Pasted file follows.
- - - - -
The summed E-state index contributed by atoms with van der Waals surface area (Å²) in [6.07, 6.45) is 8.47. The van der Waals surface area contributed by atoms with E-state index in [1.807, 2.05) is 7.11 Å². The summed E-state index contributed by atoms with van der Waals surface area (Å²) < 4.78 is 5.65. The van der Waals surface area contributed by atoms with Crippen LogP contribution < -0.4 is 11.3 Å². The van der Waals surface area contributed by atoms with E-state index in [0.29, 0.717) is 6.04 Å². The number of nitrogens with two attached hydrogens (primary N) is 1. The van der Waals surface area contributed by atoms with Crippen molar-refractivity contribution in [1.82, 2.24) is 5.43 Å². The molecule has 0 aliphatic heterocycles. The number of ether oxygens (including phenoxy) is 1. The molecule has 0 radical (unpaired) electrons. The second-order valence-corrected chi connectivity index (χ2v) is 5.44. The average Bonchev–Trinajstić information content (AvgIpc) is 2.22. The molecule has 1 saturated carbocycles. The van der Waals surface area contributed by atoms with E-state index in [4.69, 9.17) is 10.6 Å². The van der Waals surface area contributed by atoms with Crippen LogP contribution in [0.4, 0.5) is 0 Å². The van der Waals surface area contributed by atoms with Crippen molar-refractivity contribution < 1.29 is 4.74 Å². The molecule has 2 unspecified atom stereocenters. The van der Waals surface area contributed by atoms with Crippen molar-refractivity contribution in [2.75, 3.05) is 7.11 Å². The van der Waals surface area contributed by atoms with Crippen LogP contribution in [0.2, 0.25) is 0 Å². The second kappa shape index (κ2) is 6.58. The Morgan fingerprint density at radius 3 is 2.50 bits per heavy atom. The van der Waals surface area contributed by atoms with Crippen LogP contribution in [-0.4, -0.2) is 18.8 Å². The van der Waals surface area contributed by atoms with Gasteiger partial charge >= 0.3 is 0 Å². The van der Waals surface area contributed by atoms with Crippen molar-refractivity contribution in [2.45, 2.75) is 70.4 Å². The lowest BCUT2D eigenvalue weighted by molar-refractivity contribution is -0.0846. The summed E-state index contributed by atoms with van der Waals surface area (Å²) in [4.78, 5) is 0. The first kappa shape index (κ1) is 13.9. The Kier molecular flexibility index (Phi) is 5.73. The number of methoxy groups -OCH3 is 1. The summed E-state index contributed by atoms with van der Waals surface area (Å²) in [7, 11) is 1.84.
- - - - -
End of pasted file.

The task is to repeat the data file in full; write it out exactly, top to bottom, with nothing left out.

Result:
The summed E-state index contributed by atoms with van der Waals surface area (Å²) in [6.07, 6.45) is 8.47. The van der Waals surface area contributed by atoms with E-state index in [1.807, 2.05) is 7.11 Å². The summed E-state index contributed by atoms with van der Waals surface area (Å²) < 4.78 is 5.65. The van der Waals surface area contributed by atoms with Crippen LogP contribution < -0.4 is 11.3 Å². The van der Waals surface area contributed by atoms with E-state index in [0.29, 0.717) is 6.04 Å². The number of nitrogens with two attached hydrogens (primary N) is 1. The van der Waals surface area contributed by atoms with Crippen molar-refractivity contribution in [1.82, 2.24) is 5.43 Å². The molecule has 0 aliphatic heterocycles. The number of ether oxygens (including phenoxy) is 1. The molecule has 0 radical (unpaired) electrons. The second-order valence-corrected chi connectivity index (χ2v) is 5.44. The average Bonchev–Trinajstić information content (AvgIpc) is 2.22. The molecule has 1 saturated carbocycles. The van der Waals surface area contributed by atoms with E-state index in [4.69, 9.17) is 10.6 Å². The van der Waals surface area contributed by atoms with Crippen LogP contribution in [0.4, 0.5) is 0 Å². The van der Waals surface area contributed by atoms with Crippen molar-refractivity contribution < 1.29 is 4.74 Å². The molecule has 2 unspecified atom stereocenters. The van der Waals surface area contributed by atoms with Crippen molar-refractivity contribution in [2.75, 3.05) is 7.11 Å². The van der Waals surface area contributed by atoms with Crippen LogP contribution in [0.2, 0.25) is 0 Å². The second kappa shape index (κ2) is 6.58. The Morgan fingerprint density at radius 3 is 2.50 bits per heavy atom. The van der Waals surface area contributed by atoms with Crippen LogP contribution in [-0.4, -0.2) is 18.8 Å². The van der Waals surface area contributed by atoms with Gasteiger partial charge >= 0.3 is 0 Å². The van der Waals surface area contributed by atoms with Crippen molar-refractivity contribution in [2.45, 2.75) is 70.4 Å². The lowest BCUT2D eigenvalue weighted by molar-refractivity contribution is -0.0846. The summed E-state index contributed by atoms with van der Waals surface area (Å²) in [4.78, 5) is 0. The first kappa shape index (κ1) is 13.9. The Kier molecular flexibility index (Phi) is 5.73. The number of methoxy groups -OCH3 is 1. The summed E-state index contributed by atoms with van der Waals surface area (Å²) in [7, 11) is 1.84.